Bumper crop

Enough with the shadowy portents for a bit. Let’s see what lurks in the current Diamond Previews catalog, shall we?

Dark Horse offers the fourth volume of Adam Warren’s brilliant Empowered about the ups and downs of a good-hearted super-heroine with a singularly unreliable costume and a loyal band of friends. The third volume got a little dark for my tastes, but it was hardly enough to keep me from reading more. (Page 30 and 31.)

Do I owe it to myself to see if any of the plot points so irritatingly left dangling in The Plain Janes (Minx) are addressed in the sequel, Janes in Love? Cecil Castellucci and Jim Rugg revisit their group of art guerillas and promise that the teens “discover that in art and love, the normal rules don’t always apply.” I thought they already knew that. (Page 113.)

Someday I’ll get around to writing about Rutu Mordan’s Exit Wounds (Drawn & Quarterly), which I thought was very good. (I don’t know if I would have put it on my “Best of 2007” list, whatever that might have looked like, but I’d certainly recommend it.) D&Q is following up with a collection of Mordan’s short works, Jamilti and Other Stories, and I’m looking forward to it. I love short stories, and I’m eager to see what Mordan does with that kind of flexibility. (Page 288.)

Many people, myself included, have written nice things about Hideo Azuma’s Disappearance Diary, due from Fanfare. Anything from this publisher is worth a look, and this book offers an intriguing if slippery look at the low points in the life of the manga-ka. (Page 297.)

I’ve been having a hard time finding a copy of Jason Shiga’s widely acclaimed Bookhunter (Sparkplug Comic Books) in my retail wanderings, so I’m glad to see it being offered again. (Page 349.)

Weirdness alert: people are tracking the fates of Tokyopop’s various global titles, and here’s one more to add to the tally. The publisher is offering a prestige collection of one, Boys of Summer: The Complete Season. The solicitation of the Chuck Austen/Hiroki Otsuka baseball comic indicates that the unpublished third volume will appear for the first time here, along with the first two. I’m not recommending, because I’ve read too many comics by Austen as it is, but I thought it was interesting to note. (Page 353.)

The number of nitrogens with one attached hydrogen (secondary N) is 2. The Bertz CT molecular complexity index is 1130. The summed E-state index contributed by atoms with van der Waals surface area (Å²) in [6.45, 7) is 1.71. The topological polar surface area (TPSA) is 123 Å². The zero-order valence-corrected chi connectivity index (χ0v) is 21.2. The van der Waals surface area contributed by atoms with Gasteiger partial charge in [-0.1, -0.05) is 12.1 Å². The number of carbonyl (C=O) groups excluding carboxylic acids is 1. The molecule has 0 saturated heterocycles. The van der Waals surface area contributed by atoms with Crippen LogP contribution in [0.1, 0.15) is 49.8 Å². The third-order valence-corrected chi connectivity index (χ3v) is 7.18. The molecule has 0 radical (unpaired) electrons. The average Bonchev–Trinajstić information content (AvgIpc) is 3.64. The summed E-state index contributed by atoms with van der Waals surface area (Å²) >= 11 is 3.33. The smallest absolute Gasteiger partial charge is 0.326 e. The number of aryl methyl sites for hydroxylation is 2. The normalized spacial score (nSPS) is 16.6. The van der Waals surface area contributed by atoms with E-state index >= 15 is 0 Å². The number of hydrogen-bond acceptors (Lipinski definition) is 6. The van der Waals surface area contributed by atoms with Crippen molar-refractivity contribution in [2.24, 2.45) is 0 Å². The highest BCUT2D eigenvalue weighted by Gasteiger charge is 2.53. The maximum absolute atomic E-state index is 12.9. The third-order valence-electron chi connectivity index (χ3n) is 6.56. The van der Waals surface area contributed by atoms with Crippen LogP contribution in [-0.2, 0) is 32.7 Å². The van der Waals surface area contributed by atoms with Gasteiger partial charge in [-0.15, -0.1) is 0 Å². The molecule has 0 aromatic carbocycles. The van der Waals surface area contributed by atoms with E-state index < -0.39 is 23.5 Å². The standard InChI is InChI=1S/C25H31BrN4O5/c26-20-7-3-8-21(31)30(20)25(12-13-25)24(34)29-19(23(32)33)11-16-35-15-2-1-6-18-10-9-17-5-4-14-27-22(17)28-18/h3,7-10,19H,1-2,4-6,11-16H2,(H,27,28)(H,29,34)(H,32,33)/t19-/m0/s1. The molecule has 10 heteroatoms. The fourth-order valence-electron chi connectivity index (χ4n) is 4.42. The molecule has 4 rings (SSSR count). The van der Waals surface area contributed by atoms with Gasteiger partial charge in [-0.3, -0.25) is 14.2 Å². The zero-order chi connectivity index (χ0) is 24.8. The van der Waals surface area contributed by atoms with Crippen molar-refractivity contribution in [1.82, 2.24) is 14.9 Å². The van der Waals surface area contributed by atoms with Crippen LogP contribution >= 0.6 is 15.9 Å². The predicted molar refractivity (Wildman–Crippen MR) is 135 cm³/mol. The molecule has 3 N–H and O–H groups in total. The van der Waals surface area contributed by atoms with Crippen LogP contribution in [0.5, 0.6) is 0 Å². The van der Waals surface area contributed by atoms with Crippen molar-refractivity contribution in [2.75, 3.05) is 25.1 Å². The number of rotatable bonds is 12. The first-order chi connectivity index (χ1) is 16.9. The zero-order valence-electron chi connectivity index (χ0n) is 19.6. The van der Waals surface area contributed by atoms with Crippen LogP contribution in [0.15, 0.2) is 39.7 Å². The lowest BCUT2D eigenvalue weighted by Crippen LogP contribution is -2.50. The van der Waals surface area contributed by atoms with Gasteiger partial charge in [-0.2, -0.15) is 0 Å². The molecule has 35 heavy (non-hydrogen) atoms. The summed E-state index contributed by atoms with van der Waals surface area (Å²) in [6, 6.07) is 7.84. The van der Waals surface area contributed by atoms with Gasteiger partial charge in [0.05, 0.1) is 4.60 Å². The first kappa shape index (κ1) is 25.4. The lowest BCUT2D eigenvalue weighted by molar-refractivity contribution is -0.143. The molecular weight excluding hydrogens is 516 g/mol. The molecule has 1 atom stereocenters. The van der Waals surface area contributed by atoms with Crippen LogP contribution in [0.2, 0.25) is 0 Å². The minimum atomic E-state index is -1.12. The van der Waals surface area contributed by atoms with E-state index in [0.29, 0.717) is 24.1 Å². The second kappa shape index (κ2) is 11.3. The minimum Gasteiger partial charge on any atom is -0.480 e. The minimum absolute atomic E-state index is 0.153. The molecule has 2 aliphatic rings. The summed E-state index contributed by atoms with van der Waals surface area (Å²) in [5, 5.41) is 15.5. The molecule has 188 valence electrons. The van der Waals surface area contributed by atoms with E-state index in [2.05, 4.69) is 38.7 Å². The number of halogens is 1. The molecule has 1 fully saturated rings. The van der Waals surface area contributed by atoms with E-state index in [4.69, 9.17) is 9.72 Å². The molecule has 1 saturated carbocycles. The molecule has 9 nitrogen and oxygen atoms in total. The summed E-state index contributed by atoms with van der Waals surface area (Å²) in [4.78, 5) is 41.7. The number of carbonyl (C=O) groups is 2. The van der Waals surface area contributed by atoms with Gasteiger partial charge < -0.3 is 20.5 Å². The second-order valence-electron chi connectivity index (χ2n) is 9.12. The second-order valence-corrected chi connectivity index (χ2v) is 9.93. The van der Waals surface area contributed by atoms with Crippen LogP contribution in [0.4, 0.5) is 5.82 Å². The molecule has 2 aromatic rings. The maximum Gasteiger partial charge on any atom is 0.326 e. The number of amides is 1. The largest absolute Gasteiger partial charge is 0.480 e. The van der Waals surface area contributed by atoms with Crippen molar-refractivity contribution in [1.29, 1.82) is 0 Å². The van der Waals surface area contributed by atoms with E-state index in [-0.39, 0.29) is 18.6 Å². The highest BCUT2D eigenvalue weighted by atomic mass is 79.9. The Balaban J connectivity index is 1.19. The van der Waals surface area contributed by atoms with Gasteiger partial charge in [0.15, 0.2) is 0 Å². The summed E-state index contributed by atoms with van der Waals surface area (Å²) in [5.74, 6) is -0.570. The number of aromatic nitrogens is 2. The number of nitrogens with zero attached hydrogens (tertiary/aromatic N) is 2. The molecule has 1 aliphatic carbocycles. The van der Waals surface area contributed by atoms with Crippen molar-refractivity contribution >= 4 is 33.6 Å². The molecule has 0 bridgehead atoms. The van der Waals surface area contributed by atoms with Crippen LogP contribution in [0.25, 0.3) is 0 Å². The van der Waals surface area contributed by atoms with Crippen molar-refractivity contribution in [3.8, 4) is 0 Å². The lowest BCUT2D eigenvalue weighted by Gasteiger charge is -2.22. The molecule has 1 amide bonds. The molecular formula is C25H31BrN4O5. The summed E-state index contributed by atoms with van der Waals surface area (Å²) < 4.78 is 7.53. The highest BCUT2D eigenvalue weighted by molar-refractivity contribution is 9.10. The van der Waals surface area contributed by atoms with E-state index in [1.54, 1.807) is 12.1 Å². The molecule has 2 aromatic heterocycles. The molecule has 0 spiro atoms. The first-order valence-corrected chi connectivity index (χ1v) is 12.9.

I thought Top Shelf had already solicited Ulf K.’s Heironymus B, but maybe it got delayed. I’ve heard good things about it, so I’ll just gently remind the local shop owner that I’d like a copy. (Page 362.)

Takehiko Inoue’s much-loved basketball manga Slam Dunk gets another bite at the apple courtesy of Viz in its $7.99 Shonen Jump line. (Page 384.) The publisher is maximizing its Death Note profits with a new series of collector’s editions that offer “color art… premium packaging… new cover art on the dust jacket” and other bonuses. (Page 386.) I’m not quite certain about the plot of Ayumi Komura’s Mixed Vegetables, which seems to be about using marriage to further professional ambitions, but I can’t turn my back on shôjo cooking manga. (Page 387.)

I swear this had a cooler name when it was first announced, but the first issue of Yen’s anthology magazine, Yen Plus, arrives in August. It features a mix of original and licensed work, and if you ever wondered what hack thriller author James Patterson would do with sequential art, this is your moment. It’s also got Svetlana Chmakova’s follow-up to Dramacon (Tokyopop), Nightschool, so that’s certainly a point in its favor. (Page 390.)

2 Responses to Bumper crop

  1. John Jakala says:

    I’m not interested in the Death Note collector’s edition, but I wonder if those same sort of extras will be included in the Bleach collector’s edition? If so, I may have to break down and buy that.

    Also, I just noticed a listing on Amazon for a Death Note box set. Wonder if it has the diorama and little finger toys?

  2. Huff says:

    LMAO @ the Boys of Summer omnibus. My love for Ed Wood-type material temps me to seek it out. Then again Austen seems to works best (or should I say “only works at all”) with this kind of stuff, so maybe it’s decent after all.

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